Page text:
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STANFORD -- Demolition crews razed an earthquake-damaged student residence Friday morning Nov. 8, Stanford University officials announced.
Synergy, a student co-operative residence located at 664 San Juan, was one of three "hill houses" badly damaged in the 1989 earthquake.
Another of the three, Delta Tau Delta, burned to the ground on Oct. 11. The cause of that fire remains unknown. The fate of the third, Cooksey House, has yet to be resolved.
Because of the cost of earthquake repair - an estimated $1.5 million each - it was announced in January that Synergy and Delta Tau Delta would be demolished. Over the summer, objections were raised by a group calling itself the Committee for the Preservation of Historic Stanford (originally the Committee to Save the Hill Houses).
A Santa Clara County Superior Court judge in August granted a temporary restraining order blocking the demolition. On Sept. 10, the court ruled that Stanford needed to obtain a new demolition permit. That permit was obtained and became effective at 12:01 a.m. Nov. 8.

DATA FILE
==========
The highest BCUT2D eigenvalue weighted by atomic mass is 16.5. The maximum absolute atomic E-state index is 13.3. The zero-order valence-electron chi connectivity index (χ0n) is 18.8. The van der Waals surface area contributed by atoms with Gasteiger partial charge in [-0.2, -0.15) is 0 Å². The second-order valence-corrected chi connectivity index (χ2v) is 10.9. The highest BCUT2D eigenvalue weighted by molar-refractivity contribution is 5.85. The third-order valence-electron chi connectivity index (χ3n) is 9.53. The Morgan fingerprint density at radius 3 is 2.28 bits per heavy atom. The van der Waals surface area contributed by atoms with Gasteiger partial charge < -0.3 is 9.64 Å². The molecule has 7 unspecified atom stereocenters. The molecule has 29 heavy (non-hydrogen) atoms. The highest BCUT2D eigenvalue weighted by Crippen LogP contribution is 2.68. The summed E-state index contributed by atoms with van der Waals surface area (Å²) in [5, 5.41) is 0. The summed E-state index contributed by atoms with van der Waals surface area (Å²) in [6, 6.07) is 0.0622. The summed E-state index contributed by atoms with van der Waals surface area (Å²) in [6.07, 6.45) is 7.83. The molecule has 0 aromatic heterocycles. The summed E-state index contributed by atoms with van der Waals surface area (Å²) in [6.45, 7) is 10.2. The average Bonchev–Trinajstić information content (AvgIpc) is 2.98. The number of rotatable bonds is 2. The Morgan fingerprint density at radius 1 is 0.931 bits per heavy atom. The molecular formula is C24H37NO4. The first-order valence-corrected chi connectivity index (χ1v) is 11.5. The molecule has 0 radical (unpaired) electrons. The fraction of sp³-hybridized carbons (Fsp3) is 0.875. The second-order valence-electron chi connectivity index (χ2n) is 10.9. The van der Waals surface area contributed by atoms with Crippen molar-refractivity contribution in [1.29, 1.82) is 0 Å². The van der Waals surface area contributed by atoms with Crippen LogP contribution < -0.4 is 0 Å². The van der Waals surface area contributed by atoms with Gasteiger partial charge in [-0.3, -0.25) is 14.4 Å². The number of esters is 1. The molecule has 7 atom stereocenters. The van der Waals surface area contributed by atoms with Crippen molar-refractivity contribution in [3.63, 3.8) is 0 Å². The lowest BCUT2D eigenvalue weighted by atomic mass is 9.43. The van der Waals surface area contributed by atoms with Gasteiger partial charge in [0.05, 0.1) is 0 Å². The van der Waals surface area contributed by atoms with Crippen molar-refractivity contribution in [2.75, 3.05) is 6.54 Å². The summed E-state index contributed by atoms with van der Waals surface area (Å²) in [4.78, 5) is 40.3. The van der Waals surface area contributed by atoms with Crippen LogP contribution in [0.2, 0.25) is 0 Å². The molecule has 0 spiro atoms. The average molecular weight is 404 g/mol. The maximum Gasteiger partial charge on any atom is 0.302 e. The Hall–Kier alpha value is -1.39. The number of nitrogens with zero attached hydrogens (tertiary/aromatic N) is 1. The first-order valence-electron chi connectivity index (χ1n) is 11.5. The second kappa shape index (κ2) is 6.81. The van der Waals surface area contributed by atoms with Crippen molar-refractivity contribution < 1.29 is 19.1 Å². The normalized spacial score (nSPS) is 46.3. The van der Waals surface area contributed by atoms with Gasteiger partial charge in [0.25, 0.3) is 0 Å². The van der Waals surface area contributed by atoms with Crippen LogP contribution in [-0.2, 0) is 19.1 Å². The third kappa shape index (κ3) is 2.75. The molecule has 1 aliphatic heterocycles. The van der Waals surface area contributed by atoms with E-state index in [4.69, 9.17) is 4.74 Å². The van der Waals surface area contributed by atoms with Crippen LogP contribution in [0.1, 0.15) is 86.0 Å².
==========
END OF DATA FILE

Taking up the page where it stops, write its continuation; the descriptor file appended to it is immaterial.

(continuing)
The demolition went smoothly, according to Sally Mahoney, acting vice president for student resources, starting at 7 a.m. and lasting several hours.
All the displaced programs have since been relocated closer to the central campus. The Synergy co-op is now located at 553 Mayfield Ave., Delta Tau Delta at 353 Campus Drive and Phi Psi co- op, also known as the Enchanted Broccoli Forest, at 375 Campus Drive. Phi Psi had been located in the Cooksey House.
The Cooksey House, built in 1900, is the only one of the three hill houses that has been recognized by university officials as having historical significance. Its fate has yet to be determined.
The decision to raze the Synergy house was based primarily on two factors, Mahoney said: the prohibitive cost of repair, and security and fire hazards.
The fire danger was made more troubling to university officials by the recent East Bay hills disaster. The Oct. 11 Delta Tau Delta three-alarm fire could easily have spread to other houses had conditions been less favorable, said Ray Gamma, Stanford fire marshal.
A last-minute bid to purchase the Synergy House, offered by the Campus Cooperative Development Corp., was rejected because university policy opposes outside ownership of campus buildings, Mahoney said.
Before becoming a co-operative, Synergy housed the Stanford chapter of Sigma Nu, a national fraternity, and later Beta Chi, a local fraternity.
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